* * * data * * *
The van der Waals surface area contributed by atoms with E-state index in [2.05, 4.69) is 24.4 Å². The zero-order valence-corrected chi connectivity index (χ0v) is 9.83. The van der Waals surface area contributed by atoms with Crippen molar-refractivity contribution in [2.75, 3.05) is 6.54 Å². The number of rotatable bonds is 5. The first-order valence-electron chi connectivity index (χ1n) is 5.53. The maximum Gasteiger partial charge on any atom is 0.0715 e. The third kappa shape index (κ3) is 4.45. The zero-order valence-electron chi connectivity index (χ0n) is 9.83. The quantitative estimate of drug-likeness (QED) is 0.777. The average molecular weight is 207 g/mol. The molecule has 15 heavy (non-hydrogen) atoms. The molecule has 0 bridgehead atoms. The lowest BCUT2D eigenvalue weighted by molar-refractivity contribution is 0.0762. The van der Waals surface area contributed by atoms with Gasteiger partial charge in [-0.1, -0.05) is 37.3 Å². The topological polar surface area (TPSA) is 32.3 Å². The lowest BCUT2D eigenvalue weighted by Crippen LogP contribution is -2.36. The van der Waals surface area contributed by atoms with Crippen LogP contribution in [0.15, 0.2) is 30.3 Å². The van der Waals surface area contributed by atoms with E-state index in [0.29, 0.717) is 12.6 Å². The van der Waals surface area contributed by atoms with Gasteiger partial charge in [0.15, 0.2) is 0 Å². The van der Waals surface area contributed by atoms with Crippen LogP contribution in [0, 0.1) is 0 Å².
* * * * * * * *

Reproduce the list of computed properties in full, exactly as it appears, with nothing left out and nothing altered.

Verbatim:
The van der Waals surface area contributed by atoms with E-state index in [2.05, 4.69) is 24.4 Å². The zero-order valence-corrected chi connectivity index (χ0v) is 9.83. The van der Waals surface area contributed by atoms with Crippen molar-refractivity contribution in [2.75, 3.05) is 6.54 Å². The number of rotatable bonds is 5. The first-order valence-electron chi connectivity index (χ1n) is 5.53. The maximum Gasteiger partial charge on any atom is 0.0715 e. The third kappa shape index (κ3) is 4.45. The zero-order valence-electron chi connectivity index (χ0n) is 9.83. The quantitative estimate of drug-likeness (QED) is 0.777. The average molecular weight is 207 g/mol. The molecule has 15 heavy (non-hydrogen) atoms. The molecule has 0 bridgehead atoms. The lowest BCUT2D eigenvalue weighted by molar-refractivity contribution is 0.0762. The van der Waals surface area contributed by atoms with Gasteiger partial charge in [-0.1, -0.05) is 37.3 Å². The topological polar surface area (TPSA) is 32.3 Å². The lowest BCUT2D eigenvalue weighted by Crippen LogP contribution is -2.36. The van der Waals surface area contributed by atoms with Crippen LogP contribution in [0.15, 0.2) is 30.3 Å². The van der Waals surface area contributed by atoms with E-state index in [0.29, 0.717) is 12.6 Å². The van der Waals surface area contributed by atoms with Gasteiger partial charge in [0.15, 0.2) is 0 Å². The van der Waals surface area contributed by atoms with Crippen LogP contribution in [0, 0.1) is 0 Å².